is 13 miles long and I think every inch of it is covered with buildings at
least 5 stories tall. You can't see squat and I had no clue where I was going
and I was wondering when the stupid island was ever going to end so I could
see something. Eventually though 2nd street stopped going one way and I was
forced to turn so I asked some directions. The first cab driver had no idea
what the twin towers were. I looked at him like he was stupid and he closed
his window and drove away.
I asked some more people for directions and they got me
close, then I asked for more directions and they gave me bad directions. I
ended up getting lost and driving around in circles for a while when all of a
sudden I drove down a side street and there I was at the front door.
The WTC isn't as solemn as it
seems in the pictures these days. They have put
up a big fence and then behind
the fence is a screen that you can see through,
but makes it difficult to take pictures through.
It was Sunday so no one was working, but it looks like they are beginning to
start some work on whatever memorial they are putting up. I'm to sure they
didn't really have any information on what was happening.
I thought it would be nice to visit the Statue of Liberty
too, but it was already after six and closed. So I jumped on the I-95 South
and called my sister and her husband. She was only about
200 miles so I headed down.
I-95 is really a sucky road. First I'm on the Jersey
Turnpike not only do they charge $4.75 to ride the road, but at one section
the road goes from 8 lanes in each direction all the way down to 3. Even on a
Sunday night traffic came to complete standstill. Then every new state I came
to they wanted me to stop and pay a toll. I think I paid about $20 some odd
dollars in tolls from the first bridge into New York all the way into D.C. or
almost a dollar a mile.
What is it about Washington D.C.? I mean this is our nations
capital. It should be impressive, awe inspiring, it should take your breath
away, but it isn't. I've been hanging around for a few days and I take walks
to the Mall area all the time. I love the monuments
and the museums and all that stuff, but walking around about all you see in-between
all that stuff is snow fences and concrete
barriers. It's enough to make a person crazy.
I did see the president
come in on Marine One, and then what was
probably the Vice President drive past. Of
course it might have been nothing, but considering the police
presence it was probably them (look carefully you can see two snipers on
the roof of the Whitehouse). I did a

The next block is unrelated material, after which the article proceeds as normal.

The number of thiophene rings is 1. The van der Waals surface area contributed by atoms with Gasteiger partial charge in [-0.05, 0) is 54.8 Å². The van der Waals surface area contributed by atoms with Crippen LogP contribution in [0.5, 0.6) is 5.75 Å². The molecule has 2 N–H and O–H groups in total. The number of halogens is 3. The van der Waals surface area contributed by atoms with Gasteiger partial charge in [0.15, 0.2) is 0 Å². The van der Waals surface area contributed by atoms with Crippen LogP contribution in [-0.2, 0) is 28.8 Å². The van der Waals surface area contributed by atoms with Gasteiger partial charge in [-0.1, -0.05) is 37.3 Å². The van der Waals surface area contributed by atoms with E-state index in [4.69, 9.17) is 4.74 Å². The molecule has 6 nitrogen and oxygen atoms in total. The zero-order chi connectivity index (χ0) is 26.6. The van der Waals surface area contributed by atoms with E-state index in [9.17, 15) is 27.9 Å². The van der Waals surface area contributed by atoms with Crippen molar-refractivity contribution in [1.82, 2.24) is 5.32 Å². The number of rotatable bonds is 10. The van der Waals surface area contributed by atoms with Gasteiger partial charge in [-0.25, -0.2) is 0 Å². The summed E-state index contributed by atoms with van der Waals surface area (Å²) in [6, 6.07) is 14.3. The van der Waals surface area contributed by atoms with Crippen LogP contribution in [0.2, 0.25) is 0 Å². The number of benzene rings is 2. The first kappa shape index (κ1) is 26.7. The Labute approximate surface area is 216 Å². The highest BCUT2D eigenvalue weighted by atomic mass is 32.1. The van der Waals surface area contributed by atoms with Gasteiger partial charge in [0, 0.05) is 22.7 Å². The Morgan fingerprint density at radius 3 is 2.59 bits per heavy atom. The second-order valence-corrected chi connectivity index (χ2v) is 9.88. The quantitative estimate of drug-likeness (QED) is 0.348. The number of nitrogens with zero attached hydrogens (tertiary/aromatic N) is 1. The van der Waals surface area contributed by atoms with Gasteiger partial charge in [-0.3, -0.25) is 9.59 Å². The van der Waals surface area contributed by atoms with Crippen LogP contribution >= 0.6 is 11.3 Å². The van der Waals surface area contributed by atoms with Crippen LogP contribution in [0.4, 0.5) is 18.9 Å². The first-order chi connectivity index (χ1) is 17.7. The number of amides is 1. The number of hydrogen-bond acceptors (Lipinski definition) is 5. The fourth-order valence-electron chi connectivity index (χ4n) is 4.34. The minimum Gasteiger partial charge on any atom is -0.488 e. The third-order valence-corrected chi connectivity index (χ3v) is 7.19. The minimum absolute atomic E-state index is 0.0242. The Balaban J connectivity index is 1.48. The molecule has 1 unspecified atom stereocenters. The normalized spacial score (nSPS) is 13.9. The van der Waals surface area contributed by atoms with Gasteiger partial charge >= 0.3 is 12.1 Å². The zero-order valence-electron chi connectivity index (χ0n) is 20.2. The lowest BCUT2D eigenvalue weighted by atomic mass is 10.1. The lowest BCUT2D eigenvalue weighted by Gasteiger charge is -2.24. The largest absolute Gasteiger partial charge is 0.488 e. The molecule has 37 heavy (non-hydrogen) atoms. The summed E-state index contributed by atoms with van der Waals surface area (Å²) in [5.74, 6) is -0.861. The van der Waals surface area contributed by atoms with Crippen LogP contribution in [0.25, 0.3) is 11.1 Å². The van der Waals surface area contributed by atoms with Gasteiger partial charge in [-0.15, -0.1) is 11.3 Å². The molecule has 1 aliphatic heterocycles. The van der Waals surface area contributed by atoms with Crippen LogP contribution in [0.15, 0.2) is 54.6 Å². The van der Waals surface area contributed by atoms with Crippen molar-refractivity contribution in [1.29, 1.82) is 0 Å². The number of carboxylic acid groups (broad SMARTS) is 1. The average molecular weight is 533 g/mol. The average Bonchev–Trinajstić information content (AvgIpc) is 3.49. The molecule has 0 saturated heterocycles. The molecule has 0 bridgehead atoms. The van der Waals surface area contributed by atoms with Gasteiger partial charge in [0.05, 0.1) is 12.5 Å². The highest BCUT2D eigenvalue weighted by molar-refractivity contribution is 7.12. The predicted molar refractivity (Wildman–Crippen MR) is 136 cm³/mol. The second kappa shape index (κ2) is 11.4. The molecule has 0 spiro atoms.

lot of walking as I usually do in D.C. and I only got lost once.
I've been baby sitting
my one year old niece. That means I just have to drag a stroller and diapers
around with me everywhere I go. It
hasn't been too bad, but man you would think that people would actually be a
bit courteous to someone
trying to push a baby around town. I
think everyone here thinks they own the town because they are taxpayers and
everyone else is just chopped liver.
People cut in front of me at lines when I turn to give the baby a bottle, they
walk five abreast down the sidewalk forcing me to take the stroller off road,
and just don't care about anything or anyone else.
We did have some fun, my niece and I. We saw the Washington
Monument, ate some sushi, and took a bath
the first day. Well she took a bath and I
washed her hair. She does like to play with things
though, so much of the time she's just waddling
around and I'm trying to keep up with her.
I did stop at the Smithsonian Museum of Contemporary
American Art. What is it about American art. I
saw wicker chairs, folding chairs, dinning room tables, dressers,
plastics, and just a bunch of junk you might find in you're grandmothers'
house. I love the chairs though, I think one
is for a short person with a fat butt and the other is for a tall person,
again with a fat butt.
The security guards though are generally pretty friendly,
which is a good thing because there are about thirty at every doorway and then
some. I guess these are the thousands of new jobs that W. has created or
something. Anyway the sister comes home tomorrow and we will be heading to my
brother's house down in Virginia. I won't be riding, but that's ok I rode to
his house a few yeas back.